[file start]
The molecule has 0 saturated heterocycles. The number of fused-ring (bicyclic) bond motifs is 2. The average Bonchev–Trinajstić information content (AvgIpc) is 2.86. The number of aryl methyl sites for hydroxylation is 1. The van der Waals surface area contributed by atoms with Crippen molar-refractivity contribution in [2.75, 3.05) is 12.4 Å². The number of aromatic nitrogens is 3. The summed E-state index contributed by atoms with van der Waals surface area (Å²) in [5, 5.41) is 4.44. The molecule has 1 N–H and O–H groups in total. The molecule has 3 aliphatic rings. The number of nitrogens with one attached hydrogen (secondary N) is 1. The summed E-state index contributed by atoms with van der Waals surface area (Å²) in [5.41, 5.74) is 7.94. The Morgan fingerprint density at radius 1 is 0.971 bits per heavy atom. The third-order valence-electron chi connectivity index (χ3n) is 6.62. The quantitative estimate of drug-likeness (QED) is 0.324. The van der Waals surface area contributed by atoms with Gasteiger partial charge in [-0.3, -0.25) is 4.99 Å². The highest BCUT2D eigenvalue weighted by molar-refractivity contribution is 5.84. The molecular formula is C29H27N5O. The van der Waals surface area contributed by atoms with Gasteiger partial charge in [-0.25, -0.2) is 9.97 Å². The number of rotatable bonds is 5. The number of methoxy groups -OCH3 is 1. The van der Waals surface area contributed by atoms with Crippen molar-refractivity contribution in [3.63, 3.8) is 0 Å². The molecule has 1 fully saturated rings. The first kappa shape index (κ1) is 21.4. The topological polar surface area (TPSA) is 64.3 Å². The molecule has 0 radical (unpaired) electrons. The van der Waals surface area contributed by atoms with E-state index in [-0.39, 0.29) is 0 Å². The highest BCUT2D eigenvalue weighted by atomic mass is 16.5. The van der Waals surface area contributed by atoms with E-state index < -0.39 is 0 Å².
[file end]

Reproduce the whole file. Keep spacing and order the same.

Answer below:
The molecule has 0 saturated heterocycles. The number of fused-ring (bicyclic) bond motifs is 2. The average Bonchev–Trinajstić information content (AvgIpc) is 2.86. The number of aryl methyl sites for hydroxylation is 1. The van der Waals surface area contributed by atoms with Crippen molar-refractivity contribution in [2.75, 3.05) is 12.4 Å². The number of aromatic nitrogens is 3. The summed E-state index contributed by atoms with van der Waals surface area (Å²) in [5, 5.41) is 4.44. The molecule has 1 N–H and O–H groups in total. The molecule has 3 aliphatic rings. The number of nitrogens with one attached hydrogen (secondary N) is 1. The summed E-state index contributed by atoms with van der Waals surface area (Å²) in [5.41, 5.74) is 7.94. The Morgan fingerprint density at radius 1 is 0.971 bits per heavy atom. The third-order valence-electron chi connectivity index (χ3n) is 6.62. The quantitative estimate of drug-likeness (QED) is 0.324. The van der Waals surface area contributed by atoms with Gasteiger partial charge in [-0.3, -0.25) is 4.99 Å². The highest BCUT2D eigenvalue weighted by molar-refractivity contribution is 5.84. The molecular formula is C29H27N5O. The van der Waals surface area contributed by atoms with Gasteiger partial charge in [-0.25, -0.2) is 9.97 Å². The number of rotatable bonds is 5. The number of methoxy groups -OCH3 is 1. The van der Waals surface area contributed by atoms with Crippen molar-refractivity contribution in [3.63, 3.8) is 0 Å². The molecule has 1 fully saturated rings. The first kappa shape index (κ1) is 21.4. The topological polar surface area (TPSA) is 64.3 Å². The molecule has 0 radical (unpaired) electrons. The van der Waals surface area contributed by atoms with E-state index in [-0.39, 0.29) is 0 Å². The highest BCUT2D eigenvalue weighted by atomic mass is 16.5. The van der Waals surface area contributed by atoms with E-state index < -0.39 is 0 Å².